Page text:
Mystery baby name: September

Graph of the usage of the baby name September in the U.S. since 1880
Usage of the baby name September

Here’s a good mystery name to post in September: September.

The name September — just like the name Staria from a couple of weeks ago — debuted in 1955 with 20 baby girls:

  • 1958: 7 baby girls named September
  • 1957: 24 baby girls named September
  • 1956: 15 baby girls named September
  • 1955: 20 baby girls named September [debut]
  • 1954: unlisted
  • 1953: unlisted

Where did it come from? I don’t know.

At first I thought the movie September Affair (or the associated song, “September Song”) might have something to do with it, but the timeline is off. Plus, I feel like September would need to be used as a character name (or a stage name?) to recast it as a potential baby name in the eyes of expectant parents.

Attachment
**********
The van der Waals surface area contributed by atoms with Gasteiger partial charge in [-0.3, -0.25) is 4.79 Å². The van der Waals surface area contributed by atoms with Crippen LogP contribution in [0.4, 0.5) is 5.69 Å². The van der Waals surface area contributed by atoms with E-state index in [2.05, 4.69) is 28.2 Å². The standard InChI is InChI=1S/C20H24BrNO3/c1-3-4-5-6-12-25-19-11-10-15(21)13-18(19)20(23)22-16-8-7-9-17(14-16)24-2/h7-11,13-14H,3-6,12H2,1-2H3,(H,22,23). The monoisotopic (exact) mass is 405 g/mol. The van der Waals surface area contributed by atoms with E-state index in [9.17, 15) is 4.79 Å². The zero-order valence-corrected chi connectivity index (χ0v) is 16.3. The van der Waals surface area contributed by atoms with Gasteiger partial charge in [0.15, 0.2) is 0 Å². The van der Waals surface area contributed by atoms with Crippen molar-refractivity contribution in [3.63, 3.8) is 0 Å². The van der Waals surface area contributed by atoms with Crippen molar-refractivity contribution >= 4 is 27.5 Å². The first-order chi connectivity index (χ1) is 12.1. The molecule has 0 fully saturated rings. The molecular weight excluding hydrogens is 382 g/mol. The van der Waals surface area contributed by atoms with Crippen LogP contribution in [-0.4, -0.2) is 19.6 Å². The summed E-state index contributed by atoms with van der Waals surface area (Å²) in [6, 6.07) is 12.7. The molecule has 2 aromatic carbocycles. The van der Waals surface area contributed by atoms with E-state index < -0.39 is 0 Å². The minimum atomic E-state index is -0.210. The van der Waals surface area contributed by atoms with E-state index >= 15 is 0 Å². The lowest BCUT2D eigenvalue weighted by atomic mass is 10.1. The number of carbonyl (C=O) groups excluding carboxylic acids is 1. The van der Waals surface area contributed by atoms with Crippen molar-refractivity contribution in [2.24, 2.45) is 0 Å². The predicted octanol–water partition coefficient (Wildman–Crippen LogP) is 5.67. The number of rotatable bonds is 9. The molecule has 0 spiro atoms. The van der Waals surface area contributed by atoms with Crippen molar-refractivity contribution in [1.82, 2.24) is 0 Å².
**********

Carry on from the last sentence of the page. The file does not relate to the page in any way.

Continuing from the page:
But, as usual, word-names are particularly hard to figure out. The origins of Memory and Treasure are still obscure, for instance. (They’re not impossible to solve, though! Check out Rise, or Strange.)

Any ideas about what happened in 1955 (or late 1954) to make people see September as more than month name?

2 thoughts on “Mystery baby name: September

  1. This would seem to be an unlikely name source, but…I found several references in 1954/1955 periodicals to a burlesque dancer/”striptease artist” named September Maughn. Some articles refer with amusement to the fact that she claimed to have really been christened September (Alice) Maughn — September Morn is the name of a nude painting that was widely reproduced as a pin-up in the early 20th century.

  2. Thanks Becca! That’s the best explanation I’ve seen so far. But, you’re right, it doesn’t seem likely that several mentions in newspapers (etc.) would result in a debut that high. Even though the mentions did focus on her name specifically, which is significant.

    Looks like the painting itself was being displayed in the U.S. in the late ’50s, but I don’t think that would have affected U.S. baby names.

    The only burlesque dancer I can think of who had an impact on the charts was Zorita in 1950, and that was only because she happened to appear in a movie around that time.

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